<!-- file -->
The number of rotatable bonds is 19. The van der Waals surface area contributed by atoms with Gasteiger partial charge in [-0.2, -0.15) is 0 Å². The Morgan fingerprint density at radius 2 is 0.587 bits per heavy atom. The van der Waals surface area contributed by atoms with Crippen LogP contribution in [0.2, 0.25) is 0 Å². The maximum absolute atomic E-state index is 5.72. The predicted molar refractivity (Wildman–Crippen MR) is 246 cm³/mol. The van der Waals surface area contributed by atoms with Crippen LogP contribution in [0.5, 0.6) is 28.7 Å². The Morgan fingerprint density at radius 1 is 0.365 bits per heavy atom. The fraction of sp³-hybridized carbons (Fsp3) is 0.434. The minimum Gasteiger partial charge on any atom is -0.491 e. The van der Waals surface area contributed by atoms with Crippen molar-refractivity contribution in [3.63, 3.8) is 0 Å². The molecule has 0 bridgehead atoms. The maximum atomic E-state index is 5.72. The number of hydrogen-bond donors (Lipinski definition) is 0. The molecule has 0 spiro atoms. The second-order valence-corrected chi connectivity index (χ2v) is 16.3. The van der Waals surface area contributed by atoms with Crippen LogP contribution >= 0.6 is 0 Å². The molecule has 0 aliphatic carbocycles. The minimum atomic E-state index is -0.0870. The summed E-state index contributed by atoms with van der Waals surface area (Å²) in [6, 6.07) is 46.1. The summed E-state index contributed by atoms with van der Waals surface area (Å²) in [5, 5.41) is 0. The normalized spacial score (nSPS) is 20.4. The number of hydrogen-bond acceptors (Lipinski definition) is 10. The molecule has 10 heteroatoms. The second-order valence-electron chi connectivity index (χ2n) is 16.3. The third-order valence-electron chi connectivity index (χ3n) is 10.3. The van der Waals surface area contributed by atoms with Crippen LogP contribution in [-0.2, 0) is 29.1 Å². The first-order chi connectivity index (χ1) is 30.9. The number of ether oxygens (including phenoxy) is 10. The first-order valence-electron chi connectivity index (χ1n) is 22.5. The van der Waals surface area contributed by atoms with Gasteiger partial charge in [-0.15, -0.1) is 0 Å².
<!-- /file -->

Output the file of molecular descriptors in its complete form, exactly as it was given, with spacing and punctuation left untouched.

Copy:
The number of rotatable bonds is 19. The van der Waals surface area contributed by atoms with Gasteiger partial charge in [-0.2, -0.15) is 0 Å². The Morgan fingerprint density at radius 2 is 0.587 bits per heavy atom. The van der Waals surface area contributed by atoms with Crippen LogP contribution in [0.2, 0.25) is 0 Å². The maximum absolute atomic E-state index is 5.72. The predicted molar refractivity (Wildman–Crippen MR) is 246 cm³/mol. The van der Waals surface area contributed by atoms with Crippen LogP contribution in [0.5, 0.6) is 28.7 Å². The Morgan fingerprint density at radius 1 is 0.365 bits per heavy atom. The fraction of sp³-hybridized carbons (Fsp3) is 0.434. The minimum Gasteiger partial charge on any atom is -0.491 e. The van der Waals surface area contributed by atoms with Crippen molar-refractivity contribution in [3.63, 3.8) is 0 Å². The molecule has 0 bridgehead atoms. The maximum atomic E-state index is 5.72. The number of hydrogen-bond donors (Lipinski definition) is 0. The molecule has 0 spiro atoms. The second-order valence-corrected chi connectivity index (χ2v) is 16.3. The van der Waals surface area contributed by atoms with Crippen LogP contribution >= 0.6 is 0 Å². The molecule has 0 aliphatic carbocycles. The minimum atomic E-state index is -0.0870. The summed E-state index contributed by atoms with van der Waals surface area (Å²) in [6, 6.07) is 46.1. The summed E-state index contributed by atoms with van der Waals surface area (Å²) in [5, 5.41) is 0. The normalized spacial score (nSPS) is 20.4. The number of hydrogen-bond acceptors (Lipinski definition) is 10. The molecule has 10 heteroatoms. The second-order valence-electron chi connectivity index (χ2n) is 16.3. The third-order valence-electron chi connectivity index (χ3n) is 10.3. The van der Waals surface area contributed by atoms with Crippen LogP contribution in [-0.2, 0) is 29.1 Å². The first-order chi connectivity index (χ1) is 30.9. The number of ether oxygens (including phenoxy) is 10. The first-order valence-electron chi connectivity index (χ1n) is 22.5. The van der Waals surface area contributed by atoms with Gasteiger partial charge in [-0.15, -0.1) is 0 Å².